A longtime executive at the American Bankers Association sued the trade association in Washington, D.C., court Thursday, alleging that women and minorities who work amid its “old boys’ club culture” are subjected to pervasive harassment and discrimination and that she was fired for speaking up about it.
Plaintiff Christine Walika, a former ABA executive vice president, alleged in her complaint that the trade association violated Washington’s Human Rights Act as well as the district’s Family and Medical Leave Act when it fired her in May.
After she raised her concerns about issues like race and gender discrimination and pay inequity that women at the trade association purportedly faced, Walika claims she “became the target of hostile treatment and retaliation” by male superiors and was ultimately fired despite years of exemplary performance.
“Although ABA markets itself as an organization that supports the advancement of women and people of color within the banking industry, behind the scenes, women and minorities are subjected to systemic discrimination and a culture of fear designed to deter them from reporting discrimination or otherwise advocating for equal opportunity,” the complaint said. “Ms. Walika’s experiences at the American Bankers Association reveal an outdated ‘old boys club’ culture where discrimination, harassment and retaliation against women, African-Americans and other minorities is standard.”
Walika, who worked at the trade association for about 25 years, said her firing stemmed in part due to a complaint she raised with the trade association’s human resources department in 2017 that then-COO Jeffrey Owen, who Walika claimed had a long history of sexist and verbally abusive behavior, was refusing to give a high-performing African-American woman a senior executive job title commensurate with work she was already doing because of her race.
That complaint fell on deaf ears and instead led to Walika being “punished … for daring to be so outspoken,” with the trade association’s leaders’ at first stripping away her responsibilities and then firing her after she sought to take medical leave for a surgery related to a prior bout with breast cancer, the lawsuit said.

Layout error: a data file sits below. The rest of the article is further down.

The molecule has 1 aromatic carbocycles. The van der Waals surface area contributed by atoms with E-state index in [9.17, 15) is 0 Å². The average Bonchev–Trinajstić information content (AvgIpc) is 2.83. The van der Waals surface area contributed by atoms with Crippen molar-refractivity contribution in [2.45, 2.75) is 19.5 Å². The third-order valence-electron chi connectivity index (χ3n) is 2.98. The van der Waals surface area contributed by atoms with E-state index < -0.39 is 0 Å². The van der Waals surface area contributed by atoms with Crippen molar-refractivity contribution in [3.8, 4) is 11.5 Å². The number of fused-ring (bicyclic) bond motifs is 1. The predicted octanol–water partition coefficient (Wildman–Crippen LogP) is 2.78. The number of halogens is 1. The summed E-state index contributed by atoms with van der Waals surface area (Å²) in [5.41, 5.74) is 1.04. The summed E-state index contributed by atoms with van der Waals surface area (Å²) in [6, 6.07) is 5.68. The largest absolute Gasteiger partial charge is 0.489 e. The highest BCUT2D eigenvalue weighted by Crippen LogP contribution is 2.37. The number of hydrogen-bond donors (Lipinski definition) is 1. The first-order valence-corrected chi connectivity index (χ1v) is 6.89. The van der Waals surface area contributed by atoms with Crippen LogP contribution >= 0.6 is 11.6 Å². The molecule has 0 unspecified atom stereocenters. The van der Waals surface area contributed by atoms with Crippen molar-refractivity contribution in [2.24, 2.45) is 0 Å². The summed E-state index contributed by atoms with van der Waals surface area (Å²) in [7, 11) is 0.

But besides the treatment she endured, Walika’s complaint also included a wide range of other allegations about widespread discriminatory practices at the company.
She noted in her complaint that the ABA’s leadership ranks have been dominated by men throughout its nearly 145-year history, with women being “excluded” from top-tier positions and advancement opportunities. No women of color have ever ascended to the executive level Walika reached and no woman has ever served as the trade association’s top executive, according to the complaint.
Walika also claimed that she and other women at the organization have long been systemically underpaid, alleging in her complaint that a senior male leader once remarked to her that men got raises because “they had ‘family to support,’” while women “were ‘working for their jewelry.’”
Additionally, the former ABA executive claimed that numerous reports have been filed over a years-long period by women claiming they were sexually harassed or propositioned by high-profile male employees, but that those complaints were ignored and the men remained in the positions they held.
“We hope this lawsuit helps our client and other women in the financial industry feel confident that they can come forward and speak out against discrimination and harassment without fear of illegal retaliation,” Susan E. Huhta of Outten & Golden LLP, counsel for Walika, said.
A representative for the American Bankers Association wasn’t immediately available for comment.
Walika is represented by Susan E. Huhta,Cassandra W. Lenning and Mikael A. Rojas of Outten & Golden LLP.
Counsel information for the American Bankers Association wasn’t immediately available.
The case is Christine Walika v. American Bankers Association in the Superior Court of the District of Columbia. The case number was not immediately available.